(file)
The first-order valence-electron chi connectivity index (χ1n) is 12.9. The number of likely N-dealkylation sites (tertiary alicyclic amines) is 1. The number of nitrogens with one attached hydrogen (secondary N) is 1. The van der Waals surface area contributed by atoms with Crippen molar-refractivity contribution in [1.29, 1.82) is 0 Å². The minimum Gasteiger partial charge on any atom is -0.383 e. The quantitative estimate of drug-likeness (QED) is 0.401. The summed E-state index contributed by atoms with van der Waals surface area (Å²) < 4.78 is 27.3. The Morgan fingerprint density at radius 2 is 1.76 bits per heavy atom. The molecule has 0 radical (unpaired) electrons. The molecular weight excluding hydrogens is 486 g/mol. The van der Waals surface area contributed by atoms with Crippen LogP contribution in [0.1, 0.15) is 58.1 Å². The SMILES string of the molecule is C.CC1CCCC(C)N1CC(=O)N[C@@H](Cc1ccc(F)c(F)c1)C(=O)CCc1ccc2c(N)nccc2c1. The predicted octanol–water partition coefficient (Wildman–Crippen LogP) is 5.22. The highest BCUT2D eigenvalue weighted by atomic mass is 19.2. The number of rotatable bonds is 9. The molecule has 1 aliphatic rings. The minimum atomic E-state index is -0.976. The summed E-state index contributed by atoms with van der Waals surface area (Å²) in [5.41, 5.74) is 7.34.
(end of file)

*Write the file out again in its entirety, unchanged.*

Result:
The first-order valence-electron chi connectivity index (χ1n) is 12.9. The number of likely N-dealkylation sites (tertiary alicyclic amines) is 1. The number of nitrogens with one attached hydrogen (secondary N) is 1. The van der Waals surface area contributed by atoms with Crippen molar-refractivity contribution in [1.29, 1.82) is 0 Å². The minimum Gasteiger partial charge on any atom is -0.383 e. The quantitative estimate of drug-likeness (QED) is 0.401. The summed E-state index contributed by atoms with van der Waals surface area (Å²) < 4.78 is 27.3. The Morgan fingerprint density at radius 2 is 1.76 bits per heavy atom. The molecule has 0 radical (unpaired) electrons. The molecular weight excluding hydrogens is 486 g/mol. The van der Waals surface area contributed by atoms with Crippen LogP contribution in [0.1, 0.15) is 58.1 Å². The SMILES string of the molecule is C.CC1CCCC(C)N1CC(=O)N[C@@H](Cc1ccc(F)c(F)c1)C(=O)CCc1ccc2c(N)nccc2c1. The predicted octanol–water partition coefficient (Wildman–Crippen LogP) is 5.22. The highest BCUT2D eigenvalue weighted by atomic mass is 19.2. The number of rotatable bonds is 9. The molecule has 1 aliphatic rings. The minimum atomic E-state index is -0.976. The summed E-state index contributed by atoms with van der Waals surface area (Å²) in [5.41, 5.74) is 7.34.